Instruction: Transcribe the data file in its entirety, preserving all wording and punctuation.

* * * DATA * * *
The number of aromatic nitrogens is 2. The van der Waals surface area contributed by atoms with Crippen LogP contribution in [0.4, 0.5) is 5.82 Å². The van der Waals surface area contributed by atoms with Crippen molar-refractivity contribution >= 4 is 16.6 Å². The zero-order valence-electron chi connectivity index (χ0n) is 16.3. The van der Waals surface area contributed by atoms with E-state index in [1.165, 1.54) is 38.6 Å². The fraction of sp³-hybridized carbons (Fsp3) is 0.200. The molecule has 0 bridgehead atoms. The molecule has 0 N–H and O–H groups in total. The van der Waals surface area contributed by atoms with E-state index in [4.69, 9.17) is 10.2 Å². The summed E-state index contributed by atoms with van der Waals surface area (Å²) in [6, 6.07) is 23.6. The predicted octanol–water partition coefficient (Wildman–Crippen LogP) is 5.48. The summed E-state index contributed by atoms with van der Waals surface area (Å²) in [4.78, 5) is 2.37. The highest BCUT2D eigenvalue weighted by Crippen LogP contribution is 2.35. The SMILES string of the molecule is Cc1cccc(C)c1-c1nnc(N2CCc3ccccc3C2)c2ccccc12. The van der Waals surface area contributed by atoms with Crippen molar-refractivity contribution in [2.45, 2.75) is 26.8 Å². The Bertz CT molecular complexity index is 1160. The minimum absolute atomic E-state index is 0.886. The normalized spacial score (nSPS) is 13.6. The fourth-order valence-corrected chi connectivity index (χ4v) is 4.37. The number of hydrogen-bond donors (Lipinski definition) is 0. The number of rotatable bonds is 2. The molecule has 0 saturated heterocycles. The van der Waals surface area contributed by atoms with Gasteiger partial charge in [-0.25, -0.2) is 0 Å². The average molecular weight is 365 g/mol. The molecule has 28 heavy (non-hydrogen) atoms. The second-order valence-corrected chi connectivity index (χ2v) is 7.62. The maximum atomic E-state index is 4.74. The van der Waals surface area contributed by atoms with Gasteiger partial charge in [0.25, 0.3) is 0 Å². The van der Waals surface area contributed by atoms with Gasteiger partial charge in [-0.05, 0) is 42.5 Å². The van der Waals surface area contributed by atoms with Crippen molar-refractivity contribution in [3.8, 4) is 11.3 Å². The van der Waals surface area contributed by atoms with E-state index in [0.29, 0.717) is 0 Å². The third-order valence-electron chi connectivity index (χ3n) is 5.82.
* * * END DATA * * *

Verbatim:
The number of aromatic nitrogens is 2. The van der Waals surface area contributed by atoms with Crippen LogP contribution in [0.4, 0.5) is 5.82 Å². The van der Waals surface area contributed by atoms with Crippen molar-refractivity contribution >= 4 is 16.6 Å². The zero-order valence-electron chi connectivity index (χ0n) is 16.3. The van der Waals surface area contributed by atoms with E-state index in [1.165, 1.54) is 38.6 Å². The fraction of sp³-hybridized carbons (Fsp3) is 0.200. The molecule has 0 bridgehead atoms. The molecule has 0 N–H and O–H groups in total. The van der Waals surface area contributed by atoms with E-state index in [4.69, 9.17) is 10.2 Å². The summed E-state index contributed by atoms with van der Waals surface area (Å²) in [6, 6.07) is 23.6. The predicted octanol–water partition coefficient (Wildman–Crippen LogP) is 5.48. The summed E-state index contributed by atoms with van der Waals surface area (Å²) in [4.78, 5) is 2.37. The highest BCUT2D eigenvalue weighted by Crippen LogP contribution is 2.35. The SMILES string of the molecule is Cc1cccc(C)c1-c1nnc(N2CCc3ccccc3C2)c2ccccc12. The van der Waals surface area contributed by atoms with Crippen molar-refractivity contribution in [2.45, 2.75) is 26.8 Å². The Bertz CT molecular complexity index is 1160. The minimum absolute atomic E-state index is 0.886. The normalized spacial score (nSPS) is 13.6. The fourth-order valence-corrected chi connectivity index (χ4v) is 4.37. The number of hydrogen-bond donors (Lipinski definition) is 0. The number of rotatable bonds is 2. The molecule has 0 saturated heterocycles. The van der Waals surface area contributed by atoms with Gasteiger partial charge in [-0.25, -0.2) is 0 Å². The average molecular weight is 365 g/mol. The molecule has 28 heavy (non-hydrogen) atoms. The second-order valence-corrected chi connectivity index (χ2v) is 7.62. The maximum atomic E-state index is 4.74. The van der Waals surface area contributed by atoms with Gasteiger partial charge in [0.25, 0.3) is 0 Å². The van der Waals surface area contributed by atoms with Gasteiger partial charge in [-0.05, 0) is 42.5 Å². The van der Waals surface area contributed by atoms with Crippen molar-refractivity contribution in [3.8, 4) is 11.3 Å². The van der Waals surface area contributed by atoms with E-state index in [0.29, 0.717) is 0 Å². The third-order valence-electron chi connectivity index (χ3n) is 5.82.